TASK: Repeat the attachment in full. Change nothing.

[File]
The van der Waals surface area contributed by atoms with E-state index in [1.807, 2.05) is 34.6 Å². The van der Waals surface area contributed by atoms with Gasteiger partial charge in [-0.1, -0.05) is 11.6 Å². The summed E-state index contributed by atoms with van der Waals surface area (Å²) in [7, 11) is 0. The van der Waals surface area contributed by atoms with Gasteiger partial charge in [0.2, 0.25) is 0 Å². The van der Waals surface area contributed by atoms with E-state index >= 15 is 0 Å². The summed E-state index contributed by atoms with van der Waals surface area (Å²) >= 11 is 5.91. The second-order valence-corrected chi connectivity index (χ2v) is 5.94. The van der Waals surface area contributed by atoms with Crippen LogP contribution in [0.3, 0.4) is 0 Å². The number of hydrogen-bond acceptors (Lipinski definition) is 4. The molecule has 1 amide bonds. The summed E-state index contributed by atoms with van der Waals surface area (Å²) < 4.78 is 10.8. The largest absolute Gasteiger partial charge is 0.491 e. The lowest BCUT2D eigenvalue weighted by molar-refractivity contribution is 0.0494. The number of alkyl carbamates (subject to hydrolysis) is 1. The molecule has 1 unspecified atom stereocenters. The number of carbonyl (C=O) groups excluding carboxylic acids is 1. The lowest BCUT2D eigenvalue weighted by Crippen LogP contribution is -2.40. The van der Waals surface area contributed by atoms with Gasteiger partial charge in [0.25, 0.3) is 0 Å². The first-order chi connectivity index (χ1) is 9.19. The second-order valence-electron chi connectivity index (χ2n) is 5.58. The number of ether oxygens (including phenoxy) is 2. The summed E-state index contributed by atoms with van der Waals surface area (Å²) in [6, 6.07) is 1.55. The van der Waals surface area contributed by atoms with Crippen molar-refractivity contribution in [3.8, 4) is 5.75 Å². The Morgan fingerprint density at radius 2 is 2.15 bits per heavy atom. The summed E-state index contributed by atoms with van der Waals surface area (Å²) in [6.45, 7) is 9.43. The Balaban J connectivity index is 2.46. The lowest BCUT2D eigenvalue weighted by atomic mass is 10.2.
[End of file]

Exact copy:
The van der Waals surface area contributed by atoms with E-state index in [1.807, 2.05) is 34.6 Å². The van der Waals surface area contributed by atoms with Gasteiger partial charge in [-0.1, -0.05) is 11.6 Å². The summed E-state index contributed by atoms with van der Waals surface area (Å²) in [7, 11) is 0. The van der Waals surface area contributed by atoms with Gasteiger partial charge in [0.2, 0.25) is 0 Å². The van der Waals surface area contributed by atoms with E-state index >= 15 is 0 Å². The summed E-state index contributed by atoms with van der Waals surface area (Å²) >= 11 is 5.91. The second-order valence-corrected chi connectivity index (χ2v) is 5.94. The van der Waals surface area contributed by atoms with Crippen LogP contribution in [0.3, 0.4) is 0 Å². The number of hydrogen-bond acceptors (Lipinski definition) is 4. The molecule has 1 amide bonds. The summed E-state index contributed by atoms with van der Waals surface area (Å²) < 4.78 is 10.8. The largest absolute Gasteiger partial charge is 0.491 e. The lowest BCUT2D eigenvalue weighted by molar-refractivity contribution is 0.0494. The number of alkyl carbamates (subject to hydrolysis) is 1. The molecule has 1 unspecified atom stereocenters. The number of carbonyl (C=O) groups excluding carboxylic acids is 1. The lowest BCUT2D eigenvalue weighted by Crippen LogP contribution is -2.40. The van der Waals surface area contributed by atoms with Gasteiger partial charge in [0.25, 0.3) is 0 Å². The first-order chi connectivity index (χ1) is 9.19. The second-order valence-electron chi connectivity index (χ2n) is 5.58. The number of ether oxygens (including phenoxy) is 2. The summed E-state index contributed by atoms with van der Waals surface area (Å²) in [6, 6.07) is 1.55. The van der Waals surface area contributed by atoms with Crippen molar-refractivity contribution in [3.8, 4) is 5.75 Å². The Morgan fingerprint density at radius 2 is 2.15 bits per heavy atom. The summed E-state index contributed by atoms with van der Waals surface area (Å²) in [6.45, 7) is 9.43. The Balaban J connectivity index is 2.46. The lowest BCUT2D eigenvalue weighted by atomic mass is 10.2.